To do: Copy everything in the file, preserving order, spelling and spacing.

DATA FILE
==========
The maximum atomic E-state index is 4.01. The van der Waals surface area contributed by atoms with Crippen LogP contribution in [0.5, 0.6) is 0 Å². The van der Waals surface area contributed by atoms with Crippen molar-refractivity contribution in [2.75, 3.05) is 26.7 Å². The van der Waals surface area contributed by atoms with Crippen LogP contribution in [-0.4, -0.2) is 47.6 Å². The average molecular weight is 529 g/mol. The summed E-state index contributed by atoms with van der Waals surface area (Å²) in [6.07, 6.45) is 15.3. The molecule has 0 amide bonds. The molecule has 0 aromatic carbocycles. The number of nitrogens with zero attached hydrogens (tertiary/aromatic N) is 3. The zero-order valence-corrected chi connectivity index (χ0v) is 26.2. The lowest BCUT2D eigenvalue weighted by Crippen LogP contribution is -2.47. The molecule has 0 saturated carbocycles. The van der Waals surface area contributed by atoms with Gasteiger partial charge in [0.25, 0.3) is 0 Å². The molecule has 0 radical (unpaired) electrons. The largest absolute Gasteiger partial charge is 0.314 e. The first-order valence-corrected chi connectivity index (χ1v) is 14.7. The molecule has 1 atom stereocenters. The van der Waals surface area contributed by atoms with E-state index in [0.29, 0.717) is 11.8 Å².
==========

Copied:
The maximum atomic E-state index is 4.01. The van der Waals surface area contributed by atoms with Crippen LogP contribution in [0.5, 0.6) is 0 Å². The van der Waals surface area contributed by atoms with Crippen molar-refractivity contribution in [2.75, 3.05) is 26.7 Å². The van der Waals surface area contributed by atoms with Crippen LogP contribution in [-0.4, -0.2) is 47.6 Å². The average molecular weight is 529 g/mol. The summed E-state index contributed by atoms with van der Waals surface area (Å²) in [6.07, 6.45) is 15.3. The molecule has 0 amide bonds. The molecule has 0 aromatic carbocycles. The number of nitrogens with zero attached hydrogens (tertiary/aromatic N) is 3. The zero-order valence-corrected chi connectivity index (χ0v) is 26.2. The lowest BCUT2D eigenvalue weighted by Crippen LogP contribution is -2.47. The molecule has 0 saturated carbocycles. The van der Waals surface area contributed by atoms with Gasteiger partial charge in [0.25, 0.3) is 0 Å². The molecule has 0 radical (unpaired) electrons. The largest absolute Gasteiger partial charge is 0.314 e. The first-order valence-corrected chi connectivity index (χ1v) is 14.7. The molecule has 1 atom stereocenters. The van der Waals surface area contributed by atoms with E-state index in [0.29, 0.717) is 11.8 Å².